Suffering & The Cross

Fr. James Chelich, 1992Religion 217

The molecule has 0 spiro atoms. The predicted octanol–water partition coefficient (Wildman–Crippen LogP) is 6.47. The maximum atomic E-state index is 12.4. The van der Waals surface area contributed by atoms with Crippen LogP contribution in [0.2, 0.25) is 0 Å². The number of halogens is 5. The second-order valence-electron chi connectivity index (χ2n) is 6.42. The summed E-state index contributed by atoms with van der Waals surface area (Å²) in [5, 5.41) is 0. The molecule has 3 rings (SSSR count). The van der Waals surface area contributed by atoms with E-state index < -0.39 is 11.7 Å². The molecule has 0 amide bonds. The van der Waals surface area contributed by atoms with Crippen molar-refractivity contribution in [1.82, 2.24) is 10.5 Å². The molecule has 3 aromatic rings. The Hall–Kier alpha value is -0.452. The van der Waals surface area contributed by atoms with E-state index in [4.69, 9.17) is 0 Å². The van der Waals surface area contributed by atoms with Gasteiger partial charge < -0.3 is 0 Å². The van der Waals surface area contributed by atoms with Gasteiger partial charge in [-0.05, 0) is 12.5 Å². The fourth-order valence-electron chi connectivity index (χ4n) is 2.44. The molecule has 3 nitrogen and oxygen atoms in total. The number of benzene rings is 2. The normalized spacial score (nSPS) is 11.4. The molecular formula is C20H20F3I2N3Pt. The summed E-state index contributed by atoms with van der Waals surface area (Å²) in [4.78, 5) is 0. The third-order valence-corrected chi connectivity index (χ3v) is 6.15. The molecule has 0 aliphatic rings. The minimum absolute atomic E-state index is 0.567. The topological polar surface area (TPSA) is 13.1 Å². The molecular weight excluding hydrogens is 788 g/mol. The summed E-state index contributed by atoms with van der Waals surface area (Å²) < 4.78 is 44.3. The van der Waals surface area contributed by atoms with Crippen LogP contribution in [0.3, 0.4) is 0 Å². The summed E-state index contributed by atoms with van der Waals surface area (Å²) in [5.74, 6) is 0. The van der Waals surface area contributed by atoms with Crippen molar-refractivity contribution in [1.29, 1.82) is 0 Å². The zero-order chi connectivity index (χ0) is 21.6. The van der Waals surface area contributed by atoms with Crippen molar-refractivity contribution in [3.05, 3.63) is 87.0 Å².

Jesus told his disciples quite plainly to expect that the Cross and suffering would be as much a part of their lives as it was a part of his own: “If a man or woman wishes to comes after me, they must deny their very self, take up their cross, and follow in my steps.” Mark 8:24 This is not because God enjoys human suffering. He abhors it and is constantly seeking to bring it to an end. As a Divine Physician He seeks in every way to both relieve the symptoms and heal the cause: “Though I stooped to feed my child, they did not know that I was their healer.” Hosea 11:1-4 We see this so clearly in the life and ministry of Jesus: “People…came to hear him and to be healed of their diseases. Those who were troubled with unclean spirits were cured; indeed, the whole crowd was trying to touch him because power went out from him which cured all.” Luke 6:17-19 Nor does God “send” us crosses to bear. Suffering entered the world when sin was born in the human heart. When we rebelled and broke away from God, we headed full steam down the path of getting what we wanted, when we wanted it and the way we wanted it. In the process, we turned the whole universal order of things upside-down. Everything that had been in a life-giving order was thrown into chaos, only to settled into new patterns — patterns of suffering and pain. Things that once worked together to create life and preserve health now worked at odds with one another to deal death — within us, between us, and in the world around us. You could say, and quite literally, “All hell broke loose!” This is the terrible truth of the consequences of sin. The only way back to life and sanity is to re-connect with God. The only place this can take happen is in the human heart, where it all first went wrong. The way this is done is by surrendering our rebellious will to God: “My God, I offer myself to You — to build with me and do with me as You will. Relieve me of the bondage of self, that I may better do Your will. Take away my difficulties, that victory over them may bear witness to those I would help of Your Power, Your Love, and Your way of life May I do Your will always!” AA, The Big Book In his death and resurrection, Jesus won for us the power to defeat our worst enemy — our Self-will! Jesus invites us to open our hearts to him and claim this power. “Come to me, all you who are weary and find life burdensome, and I will refresh you. Take my yoke upon your shoulders and learn from me…” Matthew 11:28-29 Jesus’ “yoke” was to do the will of his heavenly Father (John 6:37-40). We “take his yoke upon our shoulders” when we surrender our Self-will to God. Jesus unites us in a life-giving communion with God. The surrender of our Self-will establishes this relationship and God begins to act on our behalf. It is God who overcomes and defeats our self-absorbed, self-consuming willfulness that causes so much pain and suffering to ourselves and to others. When the human heart re-connects with God the suffering within us, between us and in the world around us begins to come to an end. When pain and suffering touches the life of a disciple of the Lord, we call it “the cross”. When it comes we do exactly what Jesus did: we call out to God to preserve us. We specifically ask God to rescue us and heal us. In the face of our cross we pray in the same way that Jesus prayed in the face of his cross: “Father, if it is Your will, take this cup from me; yet not my will but Yours be done.” Luke 22:42 We ask God to remove our suffering and we believe that He desires to do so. But we also trust that if our suffering continues, it will be for a purpose: for a redemptive purpose, for the same redemptive pur-pose that Jesus suffered. And so we invite Jesus to be present in our suffering and to endure it with us. We believe that the suffering we share with Jesus remains no longer just a mindless evil, but that it is laid hold of by the Holy Spirit and “ordered” to the redemption of human hearts. Perhaps the heart of someone as close to us as a member of our own family will be softened at the sight of our faith and opened to the presence of Jesus in our suffering. When we say that we “offer up” our suffering we mean that we offer our suffering to Jesus and join it to his suffering so that in us (his Body) he can continue his work of touching and redeeming human hearts. This is exactly what happened in Jesus’ suffering on Calvary. The heart of one of the criminals crucified with him softened at the sight of it and opened to the love God: “‘We are only paying the price for what we’ve done, but this man has done nothing wrong… Jesus, remember me when you enter upon your reign.’ And Jesus replied, ‘I assure you: this day you will be with me in paradise.'” Luke 23:41-43 The suffering of Jesus was an invitation to Grace — the most eloquent of his entire life. It was his greatest “work”. Nothing so powerfully knocked on the door of the heart of humanity. The early Christians understood this and wished to share in this “work”. Saint Paul wrote: “Even now, I find my joy in the suffering I endure for you. In my own flesh I fill up what is lacking in the suffering of Christ for the sake of his body, the church.” Colossians 1:24 The early Christians did not want to suffer, nor did they seek to suffer! What they did want and actively seek was to share in Jesus’ work; and His “work” was to touch hearts and to invite those hearts to open to the love of God. In the face of suffering the early Christians asked God to take the “cup” from them. But they lived not by their own Self-will but by the life-giving will of a Father whose loving purpose they trusted in all things. What was God’s will? God’s will was not that they suffer. God’s will was that all hearts might be touched and saved (John 3:16-17). The first Christians were willing to risk and endure anything if it would advance that end. All they asked was that Jesus be in it: His love would endure where they knew their own would not; He would preserve them whole and entire through everything and anything. “You will suffer in the world. But take courage! I have overcome the world.” John 16:33 “Know that I am with you always…” Matthew 28:20 Saint Paul did not want to suffer any more than any of the rest of us, but he so much wanted to share in the life and work of Jesus, his Lord, that he wrote: “I wish to know Christ and the power flowing from his resurrection; likewise to know how to share in his sufferings by being formed in the pattern of his death. Thus do I hope to arrive at resurrection from the dead.” Philippians 3:10-11 One day when Jesus was still a baby in his mother’s arms, Simeon told Mary that she was to share in the “work” of her Son: “You yourself shall be pierced with a sword — so that the thoughts of many hearts may be laid bare.” Luke 2:35 Mary, like every Christian after her, would be invited to join her suffering to those of Jesus, “so that the thoughts of many hearts may be laid bare” — so that the hardness of many hearts may be pierced, softened, and opened to the truth and the healing power of Jesus — a power that triumphs over suffering and death. Christians hate suffering and strive in every way to relieve it. When suffering comes to us or to others, we ask God in prayer to remove it and to heal. We pray with one another and over one another. We believe that God wants to heal and we believe in His power to defeat evil. But we understand that one day our “hour” may arrive — an “hour” in which we are asked to join Jesus at his cross in the greatest of all his redemptive works. If and when that “hour” should come for us, we ask the courage to stand before God and pray as Jesus’ prayed: “‘My soul is troubled now, yet what should I say — Father, save me from this hour? But it was for this that I came to this hour. Father, glorify Your name!’ Then a voice came from the sky: ‘I have glorified it, and will glorify it again.'” John 12:27-28 Many people today laugh at the notion of “offering” their suffering to Jesus. I wonder if they realize what they are laughing at? Remember, there were two criminals hanging with Jesus on Calvary. One heard and recognized the invitation in Jesus’ suffering, the other one laughed..